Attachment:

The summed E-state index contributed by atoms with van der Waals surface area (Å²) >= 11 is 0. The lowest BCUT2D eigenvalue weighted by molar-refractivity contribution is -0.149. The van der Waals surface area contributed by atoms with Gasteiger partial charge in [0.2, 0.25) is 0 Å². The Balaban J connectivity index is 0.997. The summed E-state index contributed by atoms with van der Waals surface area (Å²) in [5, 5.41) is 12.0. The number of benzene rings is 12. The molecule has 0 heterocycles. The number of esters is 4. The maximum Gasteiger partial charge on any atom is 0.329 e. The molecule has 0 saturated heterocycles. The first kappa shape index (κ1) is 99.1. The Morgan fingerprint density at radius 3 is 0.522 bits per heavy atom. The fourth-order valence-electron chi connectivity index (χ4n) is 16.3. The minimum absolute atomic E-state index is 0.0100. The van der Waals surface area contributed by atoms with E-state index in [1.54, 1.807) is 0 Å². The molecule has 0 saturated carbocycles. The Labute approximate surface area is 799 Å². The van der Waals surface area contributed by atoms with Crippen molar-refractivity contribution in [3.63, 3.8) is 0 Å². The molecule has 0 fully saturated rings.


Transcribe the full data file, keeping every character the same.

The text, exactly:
The summed E-state index contributed by atoms with van der Waals surface area (Å²) >= 11 is 0. The lowest BCUT2D eigenvalue weighted by molar-refractivity contribution is -0.149. The van der Waals surface area contributed by atoms with Gasteiger partial charge in [0.2, 0.25) is 0 Å². The Balaban J connectivity index is 0.997. The summed E-state index contributed by atoms with van der Waals surface area (Å²) in [5, 5.41) is 12.0. The number of benzene rings is 12. The molecule has 0 heterocycles. The number of esters is 4. The maximum Gasteiger partial charge on any atom is 0.329 e. The molecule has 0 saturated heterocycles. The first kappa shape index (κ1) is 99.1. The Morgan fingerprint density at radius 3 is 0.522 bits per heavy atom. The fourth-order valence-electron chi connectivity index (χ4n) is 16.3. The minimum absolute atomic E-state index is 0.0100. The van der Waals surface area contributed by atoms with E-state index in [1.54, 1.807) is 0 Å². The molecule has 0 saturated carbocycles. The Labute approximate surface area is 799 Å². The van der Waals surface area contributed by atoms with Crippen molar-refractivity contribution in [3.63, 3.8) is 0 Å². The molecule has 0 fully saturated rings.